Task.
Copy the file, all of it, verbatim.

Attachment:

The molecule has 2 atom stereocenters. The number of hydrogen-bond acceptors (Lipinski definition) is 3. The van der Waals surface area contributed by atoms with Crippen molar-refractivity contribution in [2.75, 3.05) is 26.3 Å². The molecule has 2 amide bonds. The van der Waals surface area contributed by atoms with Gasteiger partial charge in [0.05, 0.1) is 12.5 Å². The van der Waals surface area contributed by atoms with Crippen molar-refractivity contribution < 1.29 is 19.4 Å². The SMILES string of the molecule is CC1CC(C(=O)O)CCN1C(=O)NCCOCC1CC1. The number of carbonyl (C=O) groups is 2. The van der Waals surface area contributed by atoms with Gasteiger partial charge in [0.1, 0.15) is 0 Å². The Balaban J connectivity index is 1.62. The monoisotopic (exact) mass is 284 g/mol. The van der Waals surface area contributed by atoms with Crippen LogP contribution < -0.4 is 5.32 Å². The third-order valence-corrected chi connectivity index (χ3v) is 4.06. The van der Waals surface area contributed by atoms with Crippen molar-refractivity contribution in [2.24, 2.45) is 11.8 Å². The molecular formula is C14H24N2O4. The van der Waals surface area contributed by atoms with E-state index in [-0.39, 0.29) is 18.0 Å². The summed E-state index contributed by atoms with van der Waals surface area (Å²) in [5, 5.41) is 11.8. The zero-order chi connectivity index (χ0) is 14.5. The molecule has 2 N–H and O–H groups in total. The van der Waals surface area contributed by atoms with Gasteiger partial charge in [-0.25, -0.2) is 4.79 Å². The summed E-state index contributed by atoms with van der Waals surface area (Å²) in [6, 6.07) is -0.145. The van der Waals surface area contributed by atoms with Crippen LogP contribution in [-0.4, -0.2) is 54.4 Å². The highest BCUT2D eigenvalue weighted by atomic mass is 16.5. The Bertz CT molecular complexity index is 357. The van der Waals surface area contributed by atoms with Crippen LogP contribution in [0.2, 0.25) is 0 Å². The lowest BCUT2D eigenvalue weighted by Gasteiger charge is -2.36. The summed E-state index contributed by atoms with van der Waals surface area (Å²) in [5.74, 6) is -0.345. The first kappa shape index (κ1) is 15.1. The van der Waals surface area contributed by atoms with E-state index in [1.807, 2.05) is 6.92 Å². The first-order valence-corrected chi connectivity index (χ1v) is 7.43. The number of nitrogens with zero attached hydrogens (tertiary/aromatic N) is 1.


The molecule has 2 atom stereocenters. The number of hydrogen-bond acceptors (Lipinski definition) is 3. The van der Waals surface area contributed by atoms with Crippen molar-refractivity contribution in [2.75, 3.05) is 26.3 Å². The molecule has 2 amide bonds. The van der Waals surface area contributed by atoms with Gasteiger partial charge in [0.05, 0.1) is 12.5 Å². The van der Waals surface area contributed by atoms with Crippen molar-refractivity contribution < 1.29 is 19.4 Å². The SMILES string of the molecule is CC1CC(C(=O)O)CCN1C(=O)NCCOCC1CC1. The number of carbonyl (C=O) groups is 2. The van der Waals surface area contributed by atoms with Gasteiger partial charge in [0.1, 0.15) is 0 Å². The Balaban J connectivity index is 1.62. The monoisotopic (exact) mass is 284 g/mol. The van der Waals surface area contributed by atoms with Crippen LogP contribution < -0.4 is 5.32 Å². The third-order valence-corrected chi connectivity index (χ3v) is 4.06. The van der Waals surface area contributed by atoms with Crippen molar-refractivity contribution in [2.24, 2.45) is 11.8 Å². The molecular formula is C14H24N2O4. The van der Waals surface area contributed by atoms with E-state index in [-0.39, 0.29) is 18.0 Å². The summed E-state index contributed by atoms with van der Waals surface area (Å²) in [5, 5.41) is 11.8. The zero-order chi connectivity index (χ0) is 14.5. The molecule has 2 N–H and O–H groups in total. The van der Waals surface area contributed by atoms with Gasteiger partial charge in [-0.25, -0.2) is 4.79 Å². The summed E-state index contributed by atoms with van der Waals surface area (Å²) in [6, 6.07) is -0.145. The van der Waals surface area contributed by atoms with Crippen LogP contribution in [-0.4, -0.2) is 54.4 Å². The highest BCUT2D eigenvalue weighted by atomic mass is 16.5. The Bertz CT molecular complexity index is 357. The van der Waals surface area contributed by atoms with Crippen LogP contribution in [0.2, 0.25) is 0 Å². The lowest BCUT2D eigenvalue weighted by Gasteiger charge is -2.36. The summed E-state index contributed by atoms with van der Waals surface area (Å²) in [5.74, 6) is -0.345. The first kappa shape index (κ1) is 15.1. The van der Waals surface area contributed by atoms with E-state index in [1.807, 2.05) is 6.92 Å². The first-order valence-corrected chi connectivity index (χ1v) is 7.43. The number of nitrogens with zero attached hydrogens (tertiary/aromatic N) is 1.